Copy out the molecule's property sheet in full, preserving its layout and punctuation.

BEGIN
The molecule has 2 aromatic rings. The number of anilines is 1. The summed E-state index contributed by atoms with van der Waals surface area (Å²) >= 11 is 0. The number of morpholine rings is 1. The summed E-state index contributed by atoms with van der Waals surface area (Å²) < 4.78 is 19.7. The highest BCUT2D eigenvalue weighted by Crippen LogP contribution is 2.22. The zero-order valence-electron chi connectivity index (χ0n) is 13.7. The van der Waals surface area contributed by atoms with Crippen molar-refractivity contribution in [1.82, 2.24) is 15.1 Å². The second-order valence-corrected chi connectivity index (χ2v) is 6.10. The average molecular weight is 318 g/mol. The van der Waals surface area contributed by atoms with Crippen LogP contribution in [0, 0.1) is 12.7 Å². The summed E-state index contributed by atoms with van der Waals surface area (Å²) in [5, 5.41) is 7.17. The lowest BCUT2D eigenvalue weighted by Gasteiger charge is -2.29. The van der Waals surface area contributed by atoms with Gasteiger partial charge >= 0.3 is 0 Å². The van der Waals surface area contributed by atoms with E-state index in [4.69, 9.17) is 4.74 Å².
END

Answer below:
The molecule has 2 aromatic rings. The number of anilines is 1. The summed E-state index contributed by atoms with van der Waals surface area (Å²) >= 11 is 0. The number of morpholine rings is 1. The summed E-state index contributed by atoms with van der Waals surface area (Å²) < 4.78 is 19.7. The highest BCUT2D eigenvalue weighted by Crippen LogP contribution is 2.22. The zero-order valence-electron chi connectivity index (χ0n) is 13.7. The van der Waals surface area contributed by atoms with Crippen molar-refractivity contribution in [1.82, 2.24) is 15.1 Å². The second-order valence-corrected chi connectivity index (χ2v) is 6.10. The average molecular weight is 318 g/mol. The van der Waals surface area contributed by atoms with Crippen LogP contribution in [0, 0.1) is 12.7 Å². The summed E-state index contributed by atoms with van der Waals surface area (Å²) in [5, 5.41) is 7.17. The lowest BCUT2D eigenvalue weighted by Gasteiger charge is -2.29. The van der Waals surface area contributed by atoms with Gasteiger partial charge >= 0.3 is 0 Å². The van der Waals surface area contributed by atoms with E-state index in [4.69, 9.17) is 4.74 Å².